With a stream of stories stating that the special counsel investigation led by Robert Mueller is soon going to end, there are a lot of possibilities. There could be a report. Or not. The next week could see a thundering truckload of fresh indictments. Or not. And the whole “investigation almost over” story could be a complete bust. Or not. But one thing is going to happen on Friday, and if some of the predictions about what happens next come true, it could be the last time the public gets a peek into the detailed workings of the special counsel investigation. Maybe ever.
As CNN reports, Mueller is due to have sentencing guidelines regarding Paul Manafort delivered to a federal judge before midnight on Friday. Those guidelines should include all the facts that the special counsel feels should be considered by the judge before Manafort receives his final sentence.
Previous court documents concerning Manafort have provided the best insight available to this point about how Mueller’s team has worked and what it has learned. That’s true in part because the charges against Manafort are so extensive and far-reaching, connecting Trump’s campaign chair to a Russian puppet-government in Ukraine and money-laundering for oligarchs bringing funds into the U.S. Another thing that’s made the case against Manafort a particularly rich source of information is that the former Republican strategist fought against the investigation at every step. His challenges to the validity of the investigation resulted in the public filing of a whole swath of information, not least of which was the news that Deputy Attorney General Rod Rosenstein had specifically expanded the scope of the investigation to include Manafort’s Ukraine-related crimes. Then, because Manafort lied in his dealings with investigators, even more information was released simply to demonstrate the nature and extent of his deception.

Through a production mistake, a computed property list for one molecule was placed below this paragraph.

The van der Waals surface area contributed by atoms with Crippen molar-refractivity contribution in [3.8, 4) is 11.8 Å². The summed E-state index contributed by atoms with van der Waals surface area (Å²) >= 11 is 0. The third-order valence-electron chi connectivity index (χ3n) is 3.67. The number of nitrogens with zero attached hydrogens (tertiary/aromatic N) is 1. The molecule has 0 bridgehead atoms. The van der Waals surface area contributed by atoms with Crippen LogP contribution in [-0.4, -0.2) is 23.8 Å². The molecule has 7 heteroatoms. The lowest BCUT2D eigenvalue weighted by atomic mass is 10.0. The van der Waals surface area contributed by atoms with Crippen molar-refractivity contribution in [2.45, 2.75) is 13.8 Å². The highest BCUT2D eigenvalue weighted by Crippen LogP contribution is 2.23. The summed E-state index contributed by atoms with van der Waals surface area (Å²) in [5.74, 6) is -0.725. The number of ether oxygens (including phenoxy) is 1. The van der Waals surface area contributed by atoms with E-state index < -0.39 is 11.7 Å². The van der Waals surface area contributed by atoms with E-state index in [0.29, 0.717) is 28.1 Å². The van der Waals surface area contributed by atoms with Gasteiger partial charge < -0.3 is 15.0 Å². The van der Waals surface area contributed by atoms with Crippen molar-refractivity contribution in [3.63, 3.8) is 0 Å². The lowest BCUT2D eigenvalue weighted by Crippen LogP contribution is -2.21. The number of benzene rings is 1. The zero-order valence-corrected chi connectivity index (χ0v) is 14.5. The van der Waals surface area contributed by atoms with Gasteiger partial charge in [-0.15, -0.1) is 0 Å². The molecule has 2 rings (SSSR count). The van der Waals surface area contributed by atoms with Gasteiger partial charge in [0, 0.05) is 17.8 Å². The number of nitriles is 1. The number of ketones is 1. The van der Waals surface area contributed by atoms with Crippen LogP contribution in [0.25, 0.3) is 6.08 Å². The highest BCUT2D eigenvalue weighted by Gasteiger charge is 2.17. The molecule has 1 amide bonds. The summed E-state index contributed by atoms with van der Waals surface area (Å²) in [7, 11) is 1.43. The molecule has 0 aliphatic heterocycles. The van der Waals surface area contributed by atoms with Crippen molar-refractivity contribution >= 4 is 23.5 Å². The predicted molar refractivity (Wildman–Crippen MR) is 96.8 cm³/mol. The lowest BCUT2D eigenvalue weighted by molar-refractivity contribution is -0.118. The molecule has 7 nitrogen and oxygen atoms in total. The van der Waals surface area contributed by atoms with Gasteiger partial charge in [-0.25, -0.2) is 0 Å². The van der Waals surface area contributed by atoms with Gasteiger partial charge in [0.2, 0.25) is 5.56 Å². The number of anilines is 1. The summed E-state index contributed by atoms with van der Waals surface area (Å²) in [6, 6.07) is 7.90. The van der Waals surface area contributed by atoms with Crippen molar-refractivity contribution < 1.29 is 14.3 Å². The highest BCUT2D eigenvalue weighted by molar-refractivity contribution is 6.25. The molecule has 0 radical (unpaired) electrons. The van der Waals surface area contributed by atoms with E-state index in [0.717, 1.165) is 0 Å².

Paul Manafort has been such a good source of information on the Mueller investigation simply because he’s been such a bad source of truth at every stage. And now this Manafort document represents the last certain court document related to the Mueller investigation.
Yes, there could be more indictments to come. Yes, there remain an unusual number of sealed indictments on the D.C. docket, some of which could still be ripped open to reveal Russia-related bombshells. But this last Manafort filing is a sure thing, and it could be a significant thing.
In other examples of these final sentencing documents, Mueller, like many prosecutors, has put together the closest thing to a “complete narrative” of the defendant’s actions. While other documents may have specifically addressed areas where Manafort challenged the investigation, or areas where it was clear that he lied to investigators, or the specifics of the charges he faced, this final document could be the technicolor version — the A-to-Z of everything Manafort did that’s likely to keep him locked up for the rest of his life.
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